home Meetings and Conference Reports Moving from commensalism to mutualism: not microbes, but the people who study them

Moving from commensalism to mutualism: not microbes, but the people who study them

Nice editorial in Indoor Air from Brent Stephen, Rachel Adams, Seema Bhangar, Kyle Bibby and Michael Waring: From commensalism to mutualism: integrating the microbial ecology, building science, and indoor air communities to advance research on the indoor microbiome.

In it they present what they view as key findings from recent studies of microbiology of the buiolt / indoor environment.  And they also discuss findings from a workshop that was help in 2014 on “Building science to advance research in the microbiology of the built environment“.

They have separately summarized the workshop and here present some key findings including key goals for the community:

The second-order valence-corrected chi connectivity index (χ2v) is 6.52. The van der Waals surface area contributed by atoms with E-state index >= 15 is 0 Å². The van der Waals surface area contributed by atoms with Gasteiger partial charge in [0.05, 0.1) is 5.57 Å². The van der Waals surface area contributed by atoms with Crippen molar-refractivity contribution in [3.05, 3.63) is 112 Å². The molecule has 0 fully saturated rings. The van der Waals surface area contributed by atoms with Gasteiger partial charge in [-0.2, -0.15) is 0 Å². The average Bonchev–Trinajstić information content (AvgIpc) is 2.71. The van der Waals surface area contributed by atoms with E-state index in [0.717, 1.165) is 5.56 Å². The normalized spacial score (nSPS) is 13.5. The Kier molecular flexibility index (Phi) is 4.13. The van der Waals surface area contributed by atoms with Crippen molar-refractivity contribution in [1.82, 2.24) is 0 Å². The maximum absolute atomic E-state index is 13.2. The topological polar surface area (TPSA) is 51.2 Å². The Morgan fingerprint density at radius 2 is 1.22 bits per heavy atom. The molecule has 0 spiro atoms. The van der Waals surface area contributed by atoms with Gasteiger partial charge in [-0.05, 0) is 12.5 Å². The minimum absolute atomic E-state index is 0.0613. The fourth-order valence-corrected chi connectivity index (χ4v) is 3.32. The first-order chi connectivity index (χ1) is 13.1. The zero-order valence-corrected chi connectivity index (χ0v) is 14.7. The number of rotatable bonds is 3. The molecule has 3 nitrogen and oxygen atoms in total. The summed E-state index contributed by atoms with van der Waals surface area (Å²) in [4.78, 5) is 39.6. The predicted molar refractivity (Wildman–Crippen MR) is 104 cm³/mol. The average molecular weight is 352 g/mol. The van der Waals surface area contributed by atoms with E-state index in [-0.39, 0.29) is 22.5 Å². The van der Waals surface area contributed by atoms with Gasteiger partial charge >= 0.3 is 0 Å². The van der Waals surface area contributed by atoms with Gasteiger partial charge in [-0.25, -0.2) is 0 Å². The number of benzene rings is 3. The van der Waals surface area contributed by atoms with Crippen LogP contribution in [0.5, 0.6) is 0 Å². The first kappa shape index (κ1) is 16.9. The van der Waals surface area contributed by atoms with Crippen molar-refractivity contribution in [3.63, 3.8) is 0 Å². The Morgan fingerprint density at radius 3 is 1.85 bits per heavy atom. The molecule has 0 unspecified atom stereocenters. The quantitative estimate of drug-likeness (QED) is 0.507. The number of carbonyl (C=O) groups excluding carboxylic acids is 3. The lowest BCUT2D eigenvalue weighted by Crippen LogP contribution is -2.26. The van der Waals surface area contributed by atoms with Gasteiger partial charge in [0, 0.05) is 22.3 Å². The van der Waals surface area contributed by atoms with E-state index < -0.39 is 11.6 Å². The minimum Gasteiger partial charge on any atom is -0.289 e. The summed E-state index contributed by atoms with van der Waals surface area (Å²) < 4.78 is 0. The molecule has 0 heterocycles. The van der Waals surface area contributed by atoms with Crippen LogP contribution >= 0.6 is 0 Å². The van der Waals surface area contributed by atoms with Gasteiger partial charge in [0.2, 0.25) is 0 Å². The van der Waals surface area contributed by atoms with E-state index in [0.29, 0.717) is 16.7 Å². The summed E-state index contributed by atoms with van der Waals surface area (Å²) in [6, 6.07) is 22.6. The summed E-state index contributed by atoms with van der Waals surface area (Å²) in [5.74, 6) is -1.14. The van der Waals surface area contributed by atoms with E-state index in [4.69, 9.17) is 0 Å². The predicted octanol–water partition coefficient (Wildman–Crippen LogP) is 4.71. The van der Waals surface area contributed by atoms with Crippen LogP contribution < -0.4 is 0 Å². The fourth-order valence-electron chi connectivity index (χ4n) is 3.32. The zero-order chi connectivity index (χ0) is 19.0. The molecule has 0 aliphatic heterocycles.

• Increase the use and/or development quantitative metrics
  • “Conduct longitudinal intervention and controlled environment studies that focus on fundamental processes familiar to those in the indoor air sciences”
  • “Engage a broader funding base.”

They also emphasize the following needs:

  • “Continue and enhance efforts to communicate and transfer knowledge between microbiology and building science communities, and begin integrating health scientists into the research agenda.”
  • “Continue efforts to improve standardization and evaluation of sampling methods.”
  • “Explore connections between indoor microbiology and chemistry.”

 

%d bloggers like this: